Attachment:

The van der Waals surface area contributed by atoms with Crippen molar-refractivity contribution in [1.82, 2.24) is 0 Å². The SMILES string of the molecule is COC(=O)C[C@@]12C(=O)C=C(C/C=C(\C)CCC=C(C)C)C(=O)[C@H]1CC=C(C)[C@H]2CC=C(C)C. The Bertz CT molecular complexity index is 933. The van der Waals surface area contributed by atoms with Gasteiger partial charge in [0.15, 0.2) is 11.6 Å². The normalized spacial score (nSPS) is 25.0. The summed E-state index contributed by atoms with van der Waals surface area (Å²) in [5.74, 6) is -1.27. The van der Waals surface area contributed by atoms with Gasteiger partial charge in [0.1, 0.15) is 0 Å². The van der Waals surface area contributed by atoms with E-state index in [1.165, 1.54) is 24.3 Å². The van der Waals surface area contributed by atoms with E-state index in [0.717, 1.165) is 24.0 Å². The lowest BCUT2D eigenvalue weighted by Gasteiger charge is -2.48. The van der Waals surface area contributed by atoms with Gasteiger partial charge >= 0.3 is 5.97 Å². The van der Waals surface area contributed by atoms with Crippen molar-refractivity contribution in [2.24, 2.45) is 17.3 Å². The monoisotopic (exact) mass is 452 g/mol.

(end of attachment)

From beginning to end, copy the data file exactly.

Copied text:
The van der Waals surface area contributed by atoms with Crippen molar-refractivity contribution in [1.82, 2.24) is 0 Å². The SMILES string of the molecule is COC(=O)C[C@@]12C(=O)C=C(C/C=C(\C)CCC=C(C)C)C(=O)[C@H]1CC=C(C)[C@H]2CC=C(C)C. The Bertz CT molecular complexity index is 933. The van der Waals surface area contributed by atoms with Gasteiger partial charge in [0.15, 0.2) is 11.6 Å². The normalized spacial score (nSPS) is 25.0. The summed E-state index contributed by atoms with van der Waals surface area (Å²) in [5.74, 6) is -1.27. The van der Waals surface area contributed by atoms with Gasteiger partial charge in [0.1, 0.15) is 0 Å². The van der Waals surface area contributed by atoms with E-state index in [1.165, 1.54) is 24.3 Å². The van der Waals surface area contributed by atoms with E-state index in [0.717, 1.165) is 24.0 Å². The lowest BCUT2D eigenvalue weighted by Gasteiger charge is -2.48. The van der Waals surface area contributed by atoms with Gasteiger partial charge >= 0.3 is 5.97 Å². The van der Waals surface area contributed by atoms with Crippen molar-refractivity contribution in [2.24, 2.45) is 17.3 Å². The monoisotopic (exact) mass is 452 g/mol.